MONROE - Monroe Clinic is set to embark on a multiphase 5-year building project that will help unify the medical facility's Monroe campus and make better use of its space overall. By the project's completion in 2020, the former hospital building will be demolished to make room for a medical office building on the site.

The building plan is an investment in the Monroe campus and the community, clinic officials said as they unveiled the plan to The Monroe Times Wednesday.

The original hospital building was built in 1938, with additions constructed in the 1950s and 1970s; Monroe Clinic built a new hospital connected to the clinic building across the street that opened in March 2012. At that time, some outpatient services, such as physical and occupational therapy and behavioral health, and some business offices remained in the former hospital building, now operating as the St. Clare Center.

Even as the new hospital was being built, Monroe Clinic knew it would need to address the St. Clare building, said Mike Sanders, president and CEO. The building is expensive to maintain and is about two-thirds empty. It has limited renovation options and will need major repairs, including roofing and boilers.

Last fall, the Clinic ramped up efforts to determine its next steps with the building - no small task, he said. Management looked at each department and hired an architectural firm to assess each building's condition and help decipher the logistics of reconfiguring the campus.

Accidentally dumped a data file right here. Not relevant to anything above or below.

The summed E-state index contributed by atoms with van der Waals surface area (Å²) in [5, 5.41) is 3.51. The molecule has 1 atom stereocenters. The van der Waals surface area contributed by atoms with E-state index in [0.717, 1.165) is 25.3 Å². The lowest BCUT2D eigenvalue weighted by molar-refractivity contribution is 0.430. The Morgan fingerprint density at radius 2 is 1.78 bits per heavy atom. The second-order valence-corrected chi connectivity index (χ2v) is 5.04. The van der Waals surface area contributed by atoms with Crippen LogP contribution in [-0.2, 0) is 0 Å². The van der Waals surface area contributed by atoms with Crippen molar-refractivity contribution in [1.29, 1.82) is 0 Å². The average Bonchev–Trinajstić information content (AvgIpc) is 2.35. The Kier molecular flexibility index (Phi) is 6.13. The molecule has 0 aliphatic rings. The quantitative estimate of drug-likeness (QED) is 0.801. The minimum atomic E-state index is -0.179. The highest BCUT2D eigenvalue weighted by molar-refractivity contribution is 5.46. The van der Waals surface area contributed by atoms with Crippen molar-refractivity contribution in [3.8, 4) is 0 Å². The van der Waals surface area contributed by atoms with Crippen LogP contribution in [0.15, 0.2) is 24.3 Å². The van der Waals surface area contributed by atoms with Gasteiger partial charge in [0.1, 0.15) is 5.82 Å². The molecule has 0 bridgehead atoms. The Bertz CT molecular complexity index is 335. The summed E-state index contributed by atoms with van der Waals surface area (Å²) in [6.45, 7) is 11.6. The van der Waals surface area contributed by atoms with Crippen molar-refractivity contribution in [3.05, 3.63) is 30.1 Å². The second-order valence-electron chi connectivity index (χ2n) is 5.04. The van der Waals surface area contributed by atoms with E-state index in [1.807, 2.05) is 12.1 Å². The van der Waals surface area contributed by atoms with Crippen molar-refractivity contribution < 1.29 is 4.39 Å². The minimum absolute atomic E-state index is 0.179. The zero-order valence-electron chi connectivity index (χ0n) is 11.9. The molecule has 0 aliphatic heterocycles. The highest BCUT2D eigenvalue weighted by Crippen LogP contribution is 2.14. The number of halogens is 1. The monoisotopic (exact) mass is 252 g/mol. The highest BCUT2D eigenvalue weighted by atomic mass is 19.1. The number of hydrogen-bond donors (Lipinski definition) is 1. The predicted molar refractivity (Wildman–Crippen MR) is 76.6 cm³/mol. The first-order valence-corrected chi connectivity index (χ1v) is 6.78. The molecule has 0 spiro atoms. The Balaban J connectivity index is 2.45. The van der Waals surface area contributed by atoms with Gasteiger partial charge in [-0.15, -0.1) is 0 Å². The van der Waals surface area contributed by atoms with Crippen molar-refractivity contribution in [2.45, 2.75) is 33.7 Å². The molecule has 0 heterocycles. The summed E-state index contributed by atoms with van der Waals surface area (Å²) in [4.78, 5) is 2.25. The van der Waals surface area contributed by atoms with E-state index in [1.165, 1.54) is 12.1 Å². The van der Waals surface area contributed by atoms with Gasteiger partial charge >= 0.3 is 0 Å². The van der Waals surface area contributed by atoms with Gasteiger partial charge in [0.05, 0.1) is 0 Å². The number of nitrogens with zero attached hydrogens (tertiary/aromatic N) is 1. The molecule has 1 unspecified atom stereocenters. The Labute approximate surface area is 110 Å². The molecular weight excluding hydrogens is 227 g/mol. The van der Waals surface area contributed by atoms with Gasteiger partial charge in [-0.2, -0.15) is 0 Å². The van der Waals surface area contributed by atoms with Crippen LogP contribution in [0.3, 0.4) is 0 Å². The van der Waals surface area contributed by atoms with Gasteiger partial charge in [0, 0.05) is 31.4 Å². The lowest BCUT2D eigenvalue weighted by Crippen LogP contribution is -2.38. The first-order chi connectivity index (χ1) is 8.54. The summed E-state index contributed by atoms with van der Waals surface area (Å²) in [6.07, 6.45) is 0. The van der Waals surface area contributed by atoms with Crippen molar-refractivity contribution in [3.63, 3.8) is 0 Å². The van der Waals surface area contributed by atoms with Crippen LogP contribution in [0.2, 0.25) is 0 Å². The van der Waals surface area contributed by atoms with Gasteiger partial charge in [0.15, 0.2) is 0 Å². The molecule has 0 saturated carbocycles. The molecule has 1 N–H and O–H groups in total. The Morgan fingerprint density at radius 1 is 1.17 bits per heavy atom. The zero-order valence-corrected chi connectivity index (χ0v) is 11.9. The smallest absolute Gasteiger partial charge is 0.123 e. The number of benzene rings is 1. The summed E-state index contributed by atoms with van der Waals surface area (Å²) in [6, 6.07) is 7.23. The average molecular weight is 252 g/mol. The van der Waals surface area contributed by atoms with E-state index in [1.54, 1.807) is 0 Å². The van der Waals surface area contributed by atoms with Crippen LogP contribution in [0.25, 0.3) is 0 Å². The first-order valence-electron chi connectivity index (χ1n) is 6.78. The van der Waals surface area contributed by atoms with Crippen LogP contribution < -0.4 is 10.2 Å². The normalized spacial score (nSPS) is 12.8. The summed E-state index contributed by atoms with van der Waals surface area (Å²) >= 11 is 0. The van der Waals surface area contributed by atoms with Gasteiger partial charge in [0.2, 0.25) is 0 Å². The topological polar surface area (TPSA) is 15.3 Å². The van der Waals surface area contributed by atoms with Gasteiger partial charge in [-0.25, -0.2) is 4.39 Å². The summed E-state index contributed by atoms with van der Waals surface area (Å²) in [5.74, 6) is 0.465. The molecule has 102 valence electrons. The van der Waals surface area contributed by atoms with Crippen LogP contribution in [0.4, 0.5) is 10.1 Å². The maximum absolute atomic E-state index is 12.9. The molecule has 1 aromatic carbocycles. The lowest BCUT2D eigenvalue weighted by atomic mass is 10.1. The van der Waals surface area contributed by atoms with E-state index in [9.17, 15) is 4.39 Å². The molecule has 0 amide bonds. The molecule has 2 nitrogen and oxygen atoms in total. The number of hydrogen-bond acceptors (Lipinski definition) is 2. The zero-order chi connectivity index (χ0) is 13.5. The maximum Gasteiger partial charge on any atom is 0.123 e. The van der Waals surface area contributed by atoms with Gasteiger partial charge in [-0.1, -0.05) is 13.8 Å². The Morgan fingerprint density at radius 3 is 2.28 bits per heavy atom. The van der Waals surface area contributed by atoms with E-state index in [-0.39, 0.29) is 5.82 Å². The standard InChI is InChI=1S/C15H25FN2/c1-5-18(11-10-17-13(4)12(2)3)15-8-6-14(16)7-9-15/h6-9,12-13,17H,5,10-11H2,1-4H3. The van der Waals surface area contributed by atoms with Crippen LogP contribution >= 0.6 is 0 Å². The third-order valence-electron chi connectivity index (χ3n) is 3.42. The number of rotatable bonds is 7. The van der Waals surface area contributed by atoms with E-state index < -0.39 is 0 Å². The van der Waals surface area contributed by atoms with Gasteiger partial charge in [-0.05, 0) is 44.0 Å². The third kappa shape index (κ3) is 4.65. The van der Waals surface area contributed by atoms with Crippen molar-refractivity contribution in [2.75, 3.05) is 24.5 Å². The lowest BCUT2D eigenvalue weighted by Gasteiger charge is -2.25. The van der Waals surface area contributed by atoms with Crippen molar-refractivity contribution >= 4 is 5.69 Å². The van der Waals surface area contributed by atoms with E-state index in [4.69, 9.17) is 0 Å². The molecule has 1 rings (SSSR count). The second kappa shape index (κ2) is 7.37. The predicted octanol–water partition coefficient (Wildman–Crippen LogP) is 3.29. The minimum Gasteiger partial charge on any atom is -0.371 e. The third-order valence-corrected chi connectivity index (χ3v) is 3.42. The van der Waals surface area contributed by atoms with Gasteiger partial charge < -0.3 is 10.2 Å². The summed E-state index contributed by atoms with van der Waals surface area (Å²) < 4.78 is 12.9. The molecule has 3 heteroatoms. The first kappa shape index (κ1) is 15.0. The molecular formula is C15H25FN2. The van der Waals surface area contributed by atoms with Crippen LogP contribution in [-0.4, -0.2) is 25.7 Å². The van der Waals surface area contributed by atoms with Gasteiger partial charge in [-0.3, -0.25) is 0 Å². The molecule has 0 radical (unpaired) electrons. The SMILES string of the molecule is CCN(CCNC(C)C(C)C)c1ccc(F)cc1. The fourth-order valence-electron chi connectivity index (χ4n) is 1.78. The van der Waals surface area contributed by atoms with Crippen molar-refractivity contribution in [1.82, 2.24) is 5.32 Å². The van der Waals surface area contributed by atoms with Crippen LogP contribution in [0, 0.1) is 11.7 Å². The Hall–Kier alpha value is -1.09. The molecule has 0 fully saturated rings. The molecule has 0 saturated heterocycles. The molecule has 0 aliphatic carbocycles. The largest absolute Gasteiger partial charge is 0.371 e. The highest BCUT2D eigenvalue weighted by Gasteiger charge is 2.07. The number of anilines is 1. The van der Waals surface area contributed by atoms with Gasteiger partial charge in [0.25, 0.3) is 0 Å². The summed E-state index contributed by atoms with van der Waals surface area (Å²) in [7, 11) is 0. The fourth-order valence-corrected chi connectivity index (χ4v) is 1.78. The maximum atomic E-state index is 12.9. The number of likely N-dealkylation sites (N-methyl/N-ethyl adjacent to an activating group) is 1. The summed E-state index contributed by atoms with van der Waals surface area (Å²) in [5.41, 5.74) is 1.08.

"In many ways, it was more challenging than designing a new building," Sanders said.

The board of directors approved the plan this summer.

Jim Nemeth, Monroe Clinic's chief financial officer, estimated the project's total cost at $40 million over five years. The facility has been saving for the project for several years. A more efficient building will also help the facility recoup money: He estimated Monroe Clinic will save $750,000 annually in utilities alone when the St. Clare Center comes down.

Phased project

The public won't see any physical signs of construction for at least a year.

Under the plan, the project's first phase will begin this fall by finalizing the plan to remodel empty shell space above the emergency room to house physical therapy.